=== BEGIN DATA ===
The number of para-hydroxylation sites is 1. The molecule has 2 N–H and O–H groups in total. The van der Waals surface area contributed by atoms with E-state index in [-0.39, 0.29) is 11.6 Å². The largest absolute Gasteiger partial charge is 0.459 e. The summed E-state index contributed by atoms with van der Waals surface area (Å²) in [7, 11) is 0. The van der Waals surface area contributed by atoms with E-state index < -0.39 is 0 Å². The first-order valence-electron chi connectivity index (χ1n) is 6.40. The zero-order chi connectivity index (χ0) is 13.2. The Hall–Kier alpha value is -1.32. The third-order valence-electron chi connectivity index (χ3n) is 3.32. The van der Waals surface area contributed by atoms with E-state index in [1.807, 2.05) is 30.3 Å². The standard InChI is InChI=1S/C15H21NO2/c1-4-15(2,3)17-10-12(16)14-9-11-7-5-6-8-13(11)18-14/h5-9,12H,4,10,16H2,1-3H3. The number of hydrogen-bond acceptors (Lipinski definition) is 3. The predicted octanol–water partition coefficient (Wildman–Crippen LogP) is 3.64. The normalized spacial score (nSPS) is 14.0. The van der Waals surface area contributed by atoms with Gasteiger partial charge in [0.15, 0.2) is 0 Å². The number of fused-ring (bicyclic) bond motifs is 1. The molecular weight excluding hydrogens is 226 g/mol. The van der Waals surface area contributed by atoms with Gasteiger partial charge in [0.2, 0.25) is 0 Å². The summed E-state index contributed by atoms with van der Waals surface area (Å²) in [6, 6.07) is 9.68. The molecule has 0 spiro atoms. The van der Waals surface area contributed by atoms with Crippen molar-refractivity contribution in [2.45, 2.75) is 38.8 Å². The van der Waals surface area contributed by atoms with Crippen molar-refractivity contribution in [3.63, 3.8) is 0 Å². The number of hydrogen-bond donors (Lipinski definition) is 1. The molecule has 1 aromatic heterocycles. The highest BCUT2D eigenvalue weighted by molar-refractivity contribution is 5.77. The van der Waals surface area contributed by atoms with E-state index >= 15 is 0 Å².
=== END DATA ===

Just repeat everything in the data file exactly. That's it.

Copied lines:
The number of para-hydroxylation sites is 1. The molecule has 2 N–H and O–H groups in total. The van der Waals surface area contributed by atoms with E-state index in [-0.39, 0.29) is 11.6 Å². The largest absolute Gasteiger partial charge is 0.459 e. The summed E-state index contributed by atoms with van der Waals surface area (Å²) in [7, 11) is 0. The van der Waals surface area contributed by atoms with E-state index < -0.39 is 0 Å². The first-order valence-electron chi connectivity index (χ1n) is 6.40. The zero-order chi connectivity index (χ0) is 13.2. The Hall–Kier alpha value is -1.32. The third-order valence-electron chi connectivity index (χ3n) is 3.32. The van der Waals surface area contributed by atoms with E-state index in [1.807, 2.05) is 30.3 Å². The standard InChI is InChI=1S/C15H21NO2/c1-4-15(2,3)17-10-12(16)14-9-11-7-5-6-8-13(11)18-14/h5-9,12H,4,10,16H2,1-3H3. The number of hydrogen-bond acceptors (Lipinski definition) is 3. The predicted octanol–water partition coefficient (Wildman–Crippen LogP) is 3.64. The normalized spacial score (nSPS) is 14.0. The van der Waals surface area contributed by atoms with Gasteiger partial charge in [0.15, 0.2) is 0 Å². The number of fused-ring (bicyclic) bond motifs is 1. The molecular weight excluding hydrogens is 226 g/mol. The van der Waals surface area contributed by atoms with Gasteiger partial charge in [0.2, 0.25) is 0 Å². The summed E-state index contributed by atoms with van der Waals surface area (Å²) in [6, 6.07) is 9.68. The molecule has 0 spiro atoms. The van der Waals surface area contributed by atoms with Crippen molar-refractivity contribution in [2.45, 2.75) is 38.8 Å². The van der Waals surface area contributed by atoms with Crippen molar-refractivity contribution in [3.63, 3.8) is 0 Å². The number of hydrogen-bond donors (Lipinski definition) is 1. The molecule has 1 aromatic heterocycles. The highest BCUT2D eigenvalue weighted by molar-refractivity contribution is 5.77. The van der Waals surface area contributed by atoms with E-state index >= 15 is 0 Å².